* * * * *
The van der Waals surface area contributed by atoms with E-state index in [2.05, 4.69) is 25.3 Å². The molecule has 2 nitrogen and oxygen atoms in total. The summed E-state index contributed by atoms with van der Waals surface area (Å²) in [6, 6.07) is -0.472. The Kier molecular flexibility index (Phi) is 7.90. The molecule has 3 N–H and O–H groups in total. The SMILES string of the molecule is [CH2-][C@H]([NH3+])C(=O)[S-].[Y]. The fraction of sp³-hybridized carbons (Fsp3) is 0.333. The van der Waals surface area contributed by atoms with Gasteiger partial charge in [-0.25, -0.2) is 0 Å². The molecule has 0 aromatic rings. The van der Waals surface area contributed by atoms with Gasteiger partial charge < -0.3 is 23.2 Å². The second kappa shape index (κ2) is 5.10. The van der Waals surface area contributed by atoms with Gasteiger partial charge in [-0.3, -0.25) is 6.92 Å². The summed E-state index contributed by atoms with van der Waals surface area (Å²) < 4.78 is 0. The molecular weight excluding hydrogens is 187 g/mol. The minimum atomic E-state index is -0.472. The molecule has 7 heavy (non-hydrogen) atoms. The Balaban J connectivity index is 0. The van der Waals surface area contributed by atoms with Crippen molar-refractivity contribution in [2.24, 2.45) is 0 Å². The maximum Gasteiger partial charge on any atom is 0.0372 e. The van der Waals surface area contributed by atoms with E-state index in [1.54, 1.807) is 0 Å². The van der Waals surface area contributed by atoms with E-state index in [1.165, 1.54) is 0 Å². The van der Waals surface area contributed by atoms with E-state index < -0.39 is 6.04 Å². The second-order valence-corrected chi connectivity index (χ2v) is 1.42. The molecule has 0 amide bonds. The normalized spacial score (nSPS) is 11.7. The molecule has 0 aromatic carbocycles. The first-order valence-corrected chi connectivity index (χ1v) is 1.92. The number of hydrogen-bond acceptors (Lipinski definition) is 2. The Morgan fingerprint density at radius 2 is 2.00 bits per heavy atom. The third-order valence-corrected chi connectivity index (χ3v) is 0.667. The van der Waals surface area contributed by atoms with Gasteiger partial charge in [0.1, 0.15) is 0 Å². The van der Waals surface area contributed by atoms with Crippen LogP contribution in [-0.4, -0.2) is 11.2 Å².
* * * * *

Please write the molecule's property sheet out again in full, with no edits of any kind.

The van der Waals surface area contributed by atoms with E-state index in [2.05, 4.69) is 25.3 Å². The molecule has 2 nitrogen and oxygen atoms in total. The summed E-state index contributed by atoms with van der Waals surface area (Å²) in [6, 6.07) is -0.472. The Kier molecular flexibility index (Phi) is 7.90. The molecule has 3 N–H and O–H groups in total. The SMILES string of the molecule is [CH2-][C@H]([NH3+])C(=O)[S-].[Y]. The fraction of sp³-hybridized carbons (Fsp3) is 0.333. The van der Waals surface area contributed by atoms with Gasteiger partial charge in [-0.25, -0.2) is 0 Å². The molecule has 0 aromatic rings. The van der Waals surface area contributed by atoms with Gasteiger partial charge < -0.3 is 23.2 Å². The second kappa shape index (κ2) is 5.10. The van der Waals surface area contributed by atoms with Gasteiger partial charge in [-0.3, -0.25) is 6.92 Å². The summed E-state index contributed by atoms with van der Waals surface area (Å²) < 4.78 is 0. The molecular weight excluding hydrogens is 187 g/mol. The minimum atomic E-state index is -0.472. The molecule has 7 heavy (non-hydrogen) atoms. The Balaban J connectivity index is 0. The van der Waals surface area contributed by atoms with Crippen molar-refractivity contribution in [2.24, 2.45) is 0 Å². The maximum Gasteiger partial charge on any atom is 0.0372 e. The van der Waals surface area contributed by atoms with E-state index in [1.54, 1.807) is 0 Å². The van der Waals surface area contributed by atoms with E-state index in [1.165, 1.54) is 0 Å². The van der Waals surface area contributed by atoms with E-state index < -0.39 is 6.04 Å². The second-order valence-corrected chi connectivity index (χ2v) is 1.42. The molecule has 0 amide bonds. The normalized spacial score (nSPS) is 11.7. The molecule has 0 aromatic carbocycles. The first-order valence-corrected chi connectivity index (χ1v) is 1.92. The number of hydrogen-bond acceptors (Lipinski definition) is 2. The Morgan fingerprint density at radius 2 is 2.00 bits per heavy atom. The third-order valence-corrected chi connectivity index (χ3v) is 0.667. The van der Waals surface area contributed by atoms with Gasteiger partial charge in [0.1, 0.15) is 0 Å². The van der Waals surface area contributed by atoms with Crippen LogP contribution in [-0.4, -0.2) is 11.2 Å².